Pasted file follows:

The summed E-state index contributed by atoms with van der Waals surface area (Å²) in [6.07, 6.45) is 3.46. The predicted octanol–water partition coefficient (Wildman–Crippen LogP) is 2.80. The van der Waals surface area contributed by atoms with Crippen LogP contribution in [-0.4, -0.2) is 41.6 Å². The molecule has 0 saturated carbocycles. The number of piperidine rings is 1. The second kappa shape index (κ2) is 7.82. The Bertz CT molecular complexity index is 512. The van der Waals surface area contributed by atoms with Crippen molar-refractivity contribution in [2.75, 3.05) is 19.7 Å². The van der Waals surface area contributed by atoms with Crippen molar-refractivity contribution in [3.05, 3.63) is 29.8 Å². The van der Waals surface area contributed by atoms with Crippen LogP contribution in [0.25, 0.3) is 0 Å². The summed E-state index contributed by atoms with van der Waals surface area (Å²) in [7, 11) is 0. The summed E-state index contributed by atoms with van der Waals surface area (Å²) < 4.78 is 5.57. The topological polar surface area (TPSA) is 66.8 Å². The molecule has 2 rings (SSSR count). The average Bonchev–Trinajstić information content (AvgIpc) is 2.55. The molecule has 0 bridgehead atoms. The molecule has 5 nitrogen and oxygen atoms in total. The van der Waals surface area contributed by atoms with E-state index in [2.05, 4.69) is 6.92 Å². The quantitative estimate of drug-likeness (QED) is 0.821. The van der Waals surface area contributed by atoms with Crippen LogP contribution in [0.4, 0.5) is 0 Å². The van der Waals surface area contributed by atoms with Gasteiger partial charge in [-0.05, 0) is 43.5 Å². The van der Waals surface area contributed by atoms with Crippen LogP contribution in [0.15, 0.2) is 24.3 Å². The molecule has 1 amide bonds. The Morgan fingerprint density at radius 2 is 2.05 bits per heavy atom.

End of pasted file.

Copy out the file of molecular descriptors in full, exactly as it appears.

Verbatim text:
The summed E-state index contributed by atoms with van der Waals surface area (Å²) in [6.07, 6.45) is 3.46. The predicted octanol–water partition coefficient (Wildman–Crippen LogP) is 2.80. The van der Waals surface area contributed by atoms with Crippen LogP contribution in [-0.4, -0.2) is 41.6 Å². The molecule has 0 saturated carbocycles. The number of piperidine rings is 1. The second kappa shape index (κ2) is 7.82. The Bertz CT molecular complexity index is 512. The van der Waals surface area contributed by atoms with Crippen molar-refractivity contribution in [2.75, 3.05) is 19.7 Å². The van der Waals surface area contributed by atoms with Crippen molar-refractivity contribution in [3.05, 3.63) is 29.8 Å². The van der Waals surface area contributed by atoms with Crippen LogP contribution in [0.25, 0.3) is 0 Å². The summed E-state index contributed by atoms with van der Waals surface area (Å²) in [7, 11) is 0. The summed E-state index contributed by atoms with van der Waals surface area (Å²) < 4.78 is 5.57. The topological polar surface area (TPSA) is 66.8 Å². The molecule has 2 rings (SSSR count). The average Bonchev–Trinajstić information content (AvgIpc) is 2.55. The molecule has 0 bridgehead atoms. The molecule has 5 nitrogen and oxygen atoms in total. The van der Waals surface area contributed by atoms with E-state index in [2.05, 4.69) is 6.92 Å². The quantitative estimate of drug-likeness (QED) is 0.821. The van der Waals surface area contributed by atoms with Crippen LogP contribution in [0.4, 0.5) is 0 Å². The van der Waals surface area contributed by atoms with Gasteiger partial charge in [-0.05, 0) is 43.5 Å². The van der Waals surface area contributed by atoms with Crippen LogP contribution in [0.15, 0.2) is 24.3 Å². The molecule has 1 amide bonds. The Morgan fingerprint density at radius 2 is 2.05 bits per heavy atom.